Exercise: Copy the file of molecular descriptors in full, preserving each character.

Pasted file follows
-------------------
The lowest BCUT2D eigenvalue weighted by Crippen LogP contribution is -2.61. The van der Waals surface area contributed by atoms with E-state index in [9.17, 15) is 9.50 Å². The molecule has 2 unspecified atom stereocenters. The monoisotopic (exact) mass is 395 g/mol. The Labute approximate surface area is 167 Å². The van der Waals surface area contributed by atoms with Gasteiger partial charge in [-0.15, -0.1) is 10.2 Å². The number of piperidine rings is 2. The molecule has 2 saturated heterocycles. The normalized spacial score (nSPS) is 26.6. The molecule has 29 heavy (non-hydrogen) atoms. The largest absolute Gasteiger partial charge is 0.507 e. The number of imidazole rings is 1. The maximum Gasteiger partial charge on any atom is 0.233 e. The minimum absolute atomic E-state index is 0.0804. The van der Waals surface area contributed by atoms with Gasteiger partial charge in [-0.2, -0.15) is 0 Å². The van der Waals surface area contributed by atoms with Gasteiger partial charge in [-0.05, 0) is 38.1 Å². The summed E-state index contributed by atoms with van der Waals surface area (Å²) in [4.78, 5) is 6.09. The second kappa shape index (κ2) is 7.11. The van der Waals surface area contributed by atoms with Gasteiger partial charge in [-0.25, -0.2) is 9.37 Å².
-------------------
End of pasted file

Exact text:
The lowest BCUT2D eigenvalue weighted by Crippen LogP contribution is -2.61. The van der Waals surface area contributed by atoms with E-state index in [9.17, 15) is 9.50 Å². The molecule has 2 unspecified atom stereocenters. The monoisotopic (exact) mass is 395 g/mol. The Labute approximate surface area is 167 Å². The van der Waals surface area contributed by atoms with Gasteiger partial charge in [-0.15, -0.1) is 10.2 Å². The number of piperidine rings is 2. The molecule has 2 saturated heterocycles. The normalized spacial score (nSPS) is 26.6. The molecule has 29 heavy (non-hydrogen) atoms. The largest absolute Gasteiger partial charge is 0.507 e. The number of imidazole rings is 1. The maximum Gasteiger partial charge on any atom is 0.233 e. The minimum absolute atomic E-state index is 0.0804. The van der Waals surface area contributed by atoms with Gasteiger partial charge in [-0.2, -0.15) is 0 Å². The van der Waals surface area contributed by atoms with Gasteiger partial charge in [-0.05, 0) is 38.1 Å². The summed E-state index contributed by atoms with van der Waals surface area (Å²) in [4.78, 5) is 6.09. The second kappa shape index (κ2) is 7.11. The van der Waals surface area contributed by atoms with Gasteiger partial charge in [-0.25, -0.2) is 9.37 Å².